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Nat Genet. 2015 Apr;47(4):353-60. doi: 10.1038/ng.3222. Epub 2015 Mar 2.

Analyses of allele-specific gene expression in highly divergent mouse crosses identifies pervasive allelic imbalance.

Author information

1
Department of Genetics, University of North Carolina at Chapel Hill, Chapel Hill, North Carolina, USA.
2
1] Department of Genetics, University of North Carolina at Chapel Hill, Chapel Hill, North Carolina, USA. [2] Department of Biostatistics, University of North Carolina at Chapel Hill, Chapel Hill, North Carolina, USA.
3
Department of Computer Science, University of North Carolina at Chapel Hill, Chapel Hill, North Carolina, USA.
4
1] Department of Genetics, University of North Carolina at Chapel Hill, Chapel Hill, North Carolina, USA. [2] Lineberger Comprehensive Cancer Center, University of North Carolina at Chapel Hill, Chapel Hill, North Carolina, USA. [3] Carolina Center for Genome Sciences, University of North Carolina at Chapel Hill, Chapel Hill, North Carolina, USA.
5
Department of Biostatistics, University of North Carolina at Chapel Hill, Chapel Hill, North Carolina, USA.
6
1] Department of Genetics, University of North Carolina at Chapel Hill, Chapel Hill, North Carolina, USA. [2] Lineberger Comprehensive Cancer Center, University of North Carolina at Chapel Hill, Chapel Hill, North Carolina, USA.
7
Department of Molecular and Cellular Medicine, Texas A&M Health Science Center, College Station, Texas, USA.
8
Department of Psychiatry, University of North Carolina at Chapel Hill, Chapel Hill, North Carolina, USA.
9
1] Department of Genetics, University of North Carolina at Chapel Hill, Chapel Hill, North Carolina, USA. [2] Carolina Center for Genome Sciences, University of North Carolina at Chapel Hill, Chapel Hill, North Carolina, USA. [3] Department of Psychiatry, University of North Carolina at Chapel Hill, Chapel Hill, North Carolina, USA. [4] Department of Medical Epidemiology and Biostatistics, Karolinska Institutet, Stockholm, Sweden.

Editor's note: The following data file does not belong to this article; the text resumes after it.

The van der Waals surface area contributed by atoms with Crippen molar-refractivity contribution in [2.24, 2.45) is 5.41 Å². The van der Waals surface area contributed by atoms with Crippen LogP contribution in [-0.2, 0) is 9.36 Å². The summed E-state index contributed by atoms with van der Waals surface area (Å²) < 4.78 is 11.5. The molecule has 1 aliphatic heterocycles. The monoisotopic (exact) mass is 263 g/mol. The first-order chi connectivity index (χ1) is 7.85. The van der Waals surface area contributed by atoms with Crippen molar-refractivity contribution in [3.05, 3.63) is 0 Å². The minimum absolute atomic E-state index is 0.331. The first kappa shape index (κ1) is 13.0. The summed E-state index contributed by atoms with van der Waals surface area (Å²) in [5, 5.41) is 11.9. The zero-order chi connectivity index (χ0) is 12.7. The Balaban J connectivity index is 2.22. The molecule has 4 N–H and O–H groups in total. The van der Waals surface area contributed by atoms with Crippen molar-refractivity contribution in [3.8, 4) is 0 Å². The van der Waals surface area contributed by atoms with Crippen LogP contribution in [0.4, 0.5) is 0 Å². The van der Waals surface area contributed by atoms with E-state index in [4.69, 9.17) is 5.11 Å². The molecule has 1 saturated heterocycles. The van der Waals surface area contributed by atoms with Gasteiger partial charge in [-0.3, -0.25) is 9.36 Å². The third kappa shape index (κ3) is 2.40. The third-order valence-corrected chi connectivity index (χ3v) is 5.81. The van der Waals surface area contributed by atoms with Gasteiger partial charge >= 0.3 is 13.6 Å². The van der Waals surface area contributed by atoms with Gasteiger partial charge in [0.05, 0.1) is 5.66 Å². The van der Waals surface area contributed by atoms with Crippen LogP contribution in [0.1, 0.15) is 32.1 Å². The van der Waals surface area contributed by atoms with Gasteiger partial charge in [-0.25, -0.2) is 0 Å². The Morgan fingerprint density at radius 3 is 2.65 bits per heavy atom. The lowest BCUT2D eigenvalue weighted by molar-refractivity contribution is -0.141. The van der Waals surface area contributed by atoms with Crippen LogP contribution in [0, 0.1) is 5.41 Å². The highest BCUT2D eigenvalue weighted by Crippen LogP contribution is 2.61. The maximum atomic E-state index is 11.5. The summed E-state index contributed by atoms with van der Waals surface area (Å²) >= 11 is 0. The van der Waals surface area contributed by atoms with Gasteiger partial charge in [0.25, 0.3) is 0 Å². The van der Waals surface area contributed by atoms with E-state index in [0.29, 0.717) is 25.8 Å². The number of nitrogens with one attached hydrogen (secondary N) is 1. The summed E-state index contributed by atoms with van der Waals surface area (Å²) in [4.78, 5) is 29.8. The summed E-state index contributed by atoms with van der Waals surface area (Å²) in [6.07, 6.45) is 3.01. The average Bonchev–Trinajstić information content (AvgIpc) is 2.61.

Abstract

Complex human traits are influenced by variation in regulatory DNA through mechanisms that are not fully understood. Because regulatory elements are conserved between humans and mice, a thorough annotation of cis regulatory variants in mice could aid in further characterizing these mechanisms. Here we provide a detailed portrait of mouse gene expression across multiple tissues in a three-way diallel. Greater than 80% of mouse genes have cis regulatory variation. Effects from these variants influence complex traits and usually extend to the human ortholog. Further, we estimate that at least one in every thousand SNPs creates a cis regulatory effect. We also observe two types of parent-of-origin effects, including classical imprinting and a new global allelic imbalance in expression favoring the paternal allele. We conclude that, as with humans, pervasive regulatory variation influences complex genetic traits in mice and provide a new resource toward understanding the genetic control of transcription in mammals.

PMID:
25730764
PMCID:
PMC4380817
DOI:
10.1038/ng.3222
[Indexed for MEDLINE]
Free PMC Article

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